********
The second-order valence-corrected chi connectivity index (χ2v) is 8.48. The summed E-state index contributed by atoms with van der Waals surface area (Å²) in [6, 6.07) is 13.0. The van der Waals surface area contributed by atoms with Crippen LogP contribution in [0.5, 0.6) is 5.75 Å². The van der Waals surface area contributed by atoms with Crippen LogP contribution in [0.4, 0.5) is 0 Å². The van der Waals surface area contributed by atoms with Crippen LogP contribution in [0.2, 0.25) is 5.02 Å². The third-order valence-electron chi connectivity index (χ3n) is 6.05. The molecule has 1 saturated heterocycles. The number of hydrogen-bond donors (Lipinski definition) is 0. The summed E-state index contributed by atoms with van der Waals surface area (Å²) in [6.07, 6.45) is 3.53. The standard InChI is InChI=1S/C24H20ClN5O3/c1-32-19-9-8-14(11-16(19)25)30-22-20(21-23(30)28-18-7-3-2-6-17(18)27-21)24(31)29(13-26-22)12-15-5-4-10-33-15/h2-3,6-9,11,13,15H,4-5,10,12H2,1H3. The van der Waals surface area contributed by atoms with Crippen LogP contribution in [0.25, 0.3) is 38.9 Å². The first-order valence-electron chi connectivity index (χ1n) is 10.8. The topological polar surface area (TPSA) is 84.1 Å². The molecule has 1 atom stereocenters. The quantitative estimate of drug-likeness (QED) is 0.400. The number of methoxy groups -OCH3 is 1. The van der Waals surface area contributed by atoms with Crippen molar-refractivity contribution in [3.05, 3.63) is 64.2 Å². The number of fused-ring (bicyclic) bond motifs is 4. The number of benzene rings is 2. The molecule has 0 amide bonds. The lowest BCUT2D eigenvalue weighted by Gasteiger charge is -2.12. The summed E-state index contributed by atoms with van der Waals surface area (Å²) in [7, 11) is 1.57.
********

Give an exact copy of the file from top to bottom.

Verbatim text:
The second-order valence-corrected chi connectivity index (χ2v) is 8.48. The summed E-state index contributed by atoms with van der Waals surface area (Å²) in [6, 6.07) is 13.0. The van der Waals surface area contributed by atoms with Crippen LogP contribution in [0.5, 0.6) is 5.75 Å². The van der Waals surface area contributed by atoms with Crippen LogP contribution in [0.4, 0.5) is 0 Å². The van der Waals surface area contributed by atoms with Crippen LogP contribution in [0.2, 0.25) is 5.02 Å². The third-order valence-electron chi connectivity index (χ3n) is 6.05. The molecule has 1 saturated heterocycles. The number of hydrogen-bond donors (Lipinski definition) is 0. The summed E-state index contributed by atoms with van der Waals surface area (Å²) in [6.07, 6.45) is 3.53. The standard InChI is InChI=1S/C24H20ClN5O3/c1-32-19-9-8-14(11-16(19)25)30-22-20(21-23(30)28-18-7-3-2-6-17(18)27-21)24(31)29(13-26-22)12-15-5-4-10-33-15/h2-3,6-9,11,13,15H,4-5,10,12H2,1H3. The van der Waals surface area contributed by atoms with Crippen LogP contribution in [0.25, 0.3) is 38.9 Å². The first-order valence-electron chi connectivity index (χ1n) is 10.8. The topological polar surface area (TPSA) is 84.1 Å². The molecule has 1 atom stereocenters. The quantitative estimate of drug-likeness (QED) is 0.400. The number of methoxy groups -OCH3 is 1. The van der Waals surface area contributed by atoms with Crippen molar-refractivity contribution in [3.05, 3.63) is 64.2 Å². The number of fused-ring (bicyclic) bond motifs is 4. The number of benzene rings is 2. The molecule has 0 amide bonds. The lowest BCUT2D eigenvalue weighted by Gasteiger charge is -2.12. The summed E-state index contributed by atoms with van der Waals surface area (Å²) in [7, 11) is 1.57.